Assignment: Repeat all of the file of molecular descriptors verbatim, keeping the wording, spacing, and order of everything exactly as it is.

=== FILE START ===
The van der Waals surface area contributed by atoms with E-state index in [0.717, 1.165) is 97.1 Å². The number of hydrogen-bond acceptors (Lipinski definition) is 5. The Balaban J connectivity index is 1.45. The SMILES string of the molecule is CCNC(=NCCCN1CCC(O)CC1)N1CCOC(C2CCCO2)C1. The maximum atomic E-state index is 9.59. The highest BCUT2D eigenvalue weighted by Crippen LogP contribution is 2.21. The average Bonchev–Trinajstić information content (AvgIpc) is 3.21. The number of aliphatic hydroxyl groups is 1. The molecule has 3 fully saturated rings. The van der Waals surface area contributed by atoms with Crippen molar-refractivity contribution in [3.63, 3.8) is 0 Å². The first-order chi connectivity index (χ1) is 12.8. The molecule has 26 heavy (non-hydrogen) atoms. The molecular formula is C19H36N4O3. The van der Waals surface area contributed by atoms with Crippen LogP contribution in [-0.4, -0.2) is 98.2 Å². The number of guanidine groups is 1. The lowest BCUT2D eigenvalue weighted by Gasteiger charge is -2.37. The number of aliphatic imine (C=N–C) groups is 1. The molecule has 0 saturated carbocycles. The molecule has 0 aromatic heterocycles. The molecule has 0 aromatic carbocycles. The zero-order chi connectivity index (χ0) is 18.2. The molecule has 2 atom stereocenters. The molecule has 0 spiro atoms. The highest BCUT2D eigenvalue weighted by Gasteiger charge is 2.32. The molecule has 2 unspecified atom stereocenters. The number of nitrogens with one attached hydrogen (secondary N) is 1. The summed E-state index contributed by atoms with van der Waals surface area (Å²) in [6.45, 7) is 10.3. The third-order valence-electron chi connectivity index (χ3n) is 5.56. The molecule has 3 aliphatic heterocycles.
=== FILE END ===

The van der Waals surface area contributed by atoms with E-state index in [0.717, 1.165) is 97.1 Å². The number of hydrogen-bond acceptors (Lipinski definition) is 5. The Balaban J connectivity index is 1.45. The SMILES string of the molecule is CCNC(=NCCCN1CCC(O)CC1)N1CCOC(C2CCCO2)C1. The maximum atomic E-state index is 9.59. The highest BCUT2D eigenvalue weighted by Crippen LogP contribution is 2.21. The average Bonchev–Trinajstić information content (AvgIpc) is 3.21. The number of aliphatic hydroxyl groups is 1. The molecule has 3 fully saturated rings. The van der Waals surface area contributed by atoms with Crippen molar-refractivity contribution in [3.63, 3.8) is 0 Å². The first-order chi connectivity index (χ1) is 12.8. The molecule has 26 heavy (non-hydrogen) atoms. The molecular formula is C19H36N4O3. The van der Waals surface area contributed by atoms with Crippen LogP contribution in [-0.4, -0.2) is 98.2 Å². The number of guanidine groups is 1. The lowest BCUT2D eigenvalue weighted by Gasteiger charge is -2.37. The number of aliphatic imine (C=N–C) groups is 1. The molecule has 0 saturated carbocycles. The molecule has 0 aromatic heterocycles. The molecule has 0 aromatic carbocycles. The zero-order chi connectivity index (χ0) is 18.2. The molecule has 2 atom stereocenters. The molecule has 0 spiro atoms. The highest BCUT2D eigenvalue weighted by Gasteiger charge is 2.32. The molecule has 2 unspecified atom stereocenters. The number of nitrogens with one attached hydrogen (secondary N) is 1. The summed E-state index contributed by atoms with van der Waals surface area (Å²) in [6.45, 7) is 10.3. The third-order valence-electron chi connectivity index (χ3n) is 5.56. The molecule has 3 aliphatic heterocycles.